05 May 2008

Wither Bolivia?

Bolivia's Santa Cruz department (roughly equivalent to a U.S. state) has voted for greater autonomy from Bolivia in a referendum.

According to the BBC (linked above):

Ruben Costas, the now self-declared governor of Santa Cruz, claimed that the victory meant, "initiating the path towards a new republic".

Three more departments are considering autonomy votes. They are the Departments of Beni, Pando and Tarija, which joined Santa Cruz in a declaration of autonomy from Bolivia's central government on December 15, 2007. The four departments (of nine in the country) have most of Bolivia's oil and gas wealth.

The autonomy votes comes on the heels of other recent autonomy initiatives described by Wikipedia as follows:

Bolivia's nine departments received greater autonomy under the Administrative Decentralization law of 1995. Departmental autonomy further increased with the first popular elections for departmental governors (prefectos) on 18 December 2005, after long protests by pro-autonomy-leader department of Santa Cruz. Bolivian cities and towns are governed by directly elected mayors and councils. Municipal elections were held on 5 December 2004, with councils elected to five-year terms. The Popular Participation Law of April 1994, which distributes a significant portion of national revenues to municipalities for discretionary use, has enabled previously neglected communities to make striking improvements in their facilities and services.

It was a defeat for Evo Morales, who was elected President of Boliva on December 18, 2005 and its first indigenous Bolivian leader, who wants reforms, including a draft constitution "giving a greater share of the land and resources to the country's indigenous majority."

Last years path to a draft constitution was controversial. Per Wikipedia:

Morales opened on August 6, 2006 the Bolivian Constituent Assembly to begin writing a new constitution aimed at giving more power to the indigenous majority. Problems immediately arose when, unable to garner the two-thirds votes needed to include controversial provisions in the constitutional draft, Morales' party announced that only a simple majority (50%+) would be needed to draft individual articles while two-thirds needed to pass the document in full. Violent protests arose in December 2006 in parts of the country for both two-thirds and departmental autonomy; mostly in the eastern third of the country, where much of the hydrocarbon wealth is located. Conservative sectors in this region threaten to secede from the nation if their demands are not met. MAS and its supports believed two-thirds voting rules would give an effective veto for all constitutional changes to the conservative minority. Later in August 2007, more conflicts arose in Sucre, as the city demanded the discussion of the seat of government inside the assembly, hoping the executive and legislative branch could return to the city, but the city faced denial from the assembly and the government who pointed out that the demand was overwhelmingly impractical and politically undesirable. With the conflict turning into violence, the assembly was moved to a military area in Oruro. Although the main opposition party boycotted the session, a constitutional draft was approved on November 24. Subsequent riots, whipped up by opposition mercenary groups, left three dead.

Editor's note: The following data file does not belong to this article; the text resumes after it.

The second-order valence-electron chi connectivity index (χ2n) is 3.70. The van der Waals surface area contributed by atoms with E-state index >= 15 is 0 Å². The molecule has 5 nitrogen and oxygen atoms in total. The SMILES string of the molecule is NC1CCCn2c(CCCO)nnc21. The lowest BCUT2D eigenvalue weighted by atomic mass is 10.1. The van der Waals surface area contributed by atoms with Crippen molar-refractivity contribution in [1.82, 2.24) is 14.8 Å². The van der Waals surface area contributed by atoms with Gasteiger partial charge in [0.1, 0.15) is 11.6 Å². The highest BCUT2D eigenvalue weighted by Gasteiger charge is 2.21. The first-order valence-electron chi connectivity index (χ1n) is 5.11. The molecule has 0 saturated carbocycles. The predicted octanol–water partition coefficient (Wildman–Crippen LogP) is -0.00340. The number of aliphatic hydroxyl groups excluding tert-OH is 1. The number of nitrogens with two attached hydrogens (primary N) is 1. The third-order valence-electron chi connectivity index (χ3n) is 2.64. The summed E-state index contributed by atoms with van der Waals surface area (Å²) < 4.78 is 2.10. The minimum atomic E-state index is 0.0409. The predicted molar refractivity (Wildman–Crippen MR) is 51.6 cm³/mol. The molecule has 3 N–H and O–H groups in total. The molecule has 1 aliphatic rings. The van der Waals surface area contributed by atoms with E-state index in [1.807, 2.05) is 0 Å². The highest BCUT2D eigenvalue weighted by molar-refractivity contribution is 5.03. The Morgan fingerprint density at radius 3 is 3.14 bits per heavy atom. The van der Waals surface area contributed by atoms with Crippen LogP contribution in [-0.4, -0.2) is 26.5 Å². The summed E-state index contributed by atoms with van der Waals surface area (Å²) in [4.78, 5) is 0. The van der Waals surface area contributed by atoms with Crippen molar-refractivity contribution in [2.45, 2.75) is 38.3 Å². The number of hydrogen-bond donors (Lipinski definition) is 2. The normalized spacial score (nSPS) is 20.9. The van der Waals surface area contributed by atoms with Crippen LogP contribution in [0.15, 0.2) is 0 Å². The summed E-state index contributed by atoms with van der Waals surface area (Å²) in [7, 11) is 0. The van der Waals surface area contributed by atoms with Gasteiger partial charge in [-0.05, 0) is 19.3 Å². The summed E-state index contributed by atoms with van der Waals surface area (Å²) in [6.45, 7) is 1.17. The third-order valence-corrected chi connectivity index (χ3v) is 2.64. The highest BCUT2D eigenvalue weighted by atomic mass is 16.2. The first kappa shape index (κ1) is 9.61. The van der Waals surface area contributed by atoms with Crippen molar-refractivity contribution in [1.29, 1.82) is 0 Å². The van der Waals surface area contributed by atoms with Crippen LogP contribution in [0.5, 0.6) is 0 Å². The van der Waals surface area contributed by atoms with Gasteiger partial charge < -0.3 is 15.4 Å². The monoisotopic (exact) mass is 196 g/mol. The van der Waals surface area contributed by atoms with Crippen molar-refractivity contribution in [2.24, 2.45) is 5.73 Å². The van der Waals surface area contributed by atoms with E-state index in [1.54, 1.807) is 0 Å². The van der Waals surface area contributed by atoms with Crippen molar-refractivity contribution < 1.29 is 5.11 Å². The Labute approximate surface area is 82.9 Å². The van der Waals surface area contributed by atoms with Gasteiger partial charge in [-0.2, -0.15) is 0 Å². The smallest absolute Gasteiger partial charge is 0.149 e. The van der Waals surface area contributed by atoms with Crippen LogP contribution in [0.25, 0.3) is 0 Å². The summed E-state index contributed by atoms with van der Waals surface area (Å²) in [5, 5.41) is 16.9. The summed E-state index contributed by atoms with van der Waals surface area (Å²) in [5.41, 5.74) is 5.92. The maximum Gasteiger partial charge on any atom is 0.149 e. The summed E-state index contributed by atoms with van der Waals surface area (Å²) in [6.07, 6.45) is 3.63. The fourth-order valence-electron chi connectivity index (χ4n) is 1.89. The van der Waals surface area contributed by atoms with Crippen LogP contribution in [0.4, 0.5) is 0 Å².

In January 2007 a clash between middle class city dwellers and poorer rural campesinos left two dead and over 130 injured in the central city of Cochabamba. The campesinos had paralyzed the city by blockading the highways, bridges, and main roads, and days earlier had set fire to the departmental seat of government, trying to force the resignation of the elected Prefect of Cochabamba, Manfred Reyes Villa after he demanded a re-vote on departmental autonomy having been previously defeated by popular vote. The city dwellers clashed with the campesinos, breaking the blockade and routing the protesters, while the police did little to interfere on either side. Further attempts by the campesinos to reinstate the blockade and threaten the government were unsuccessful, but the underlying tensions have not been resolved.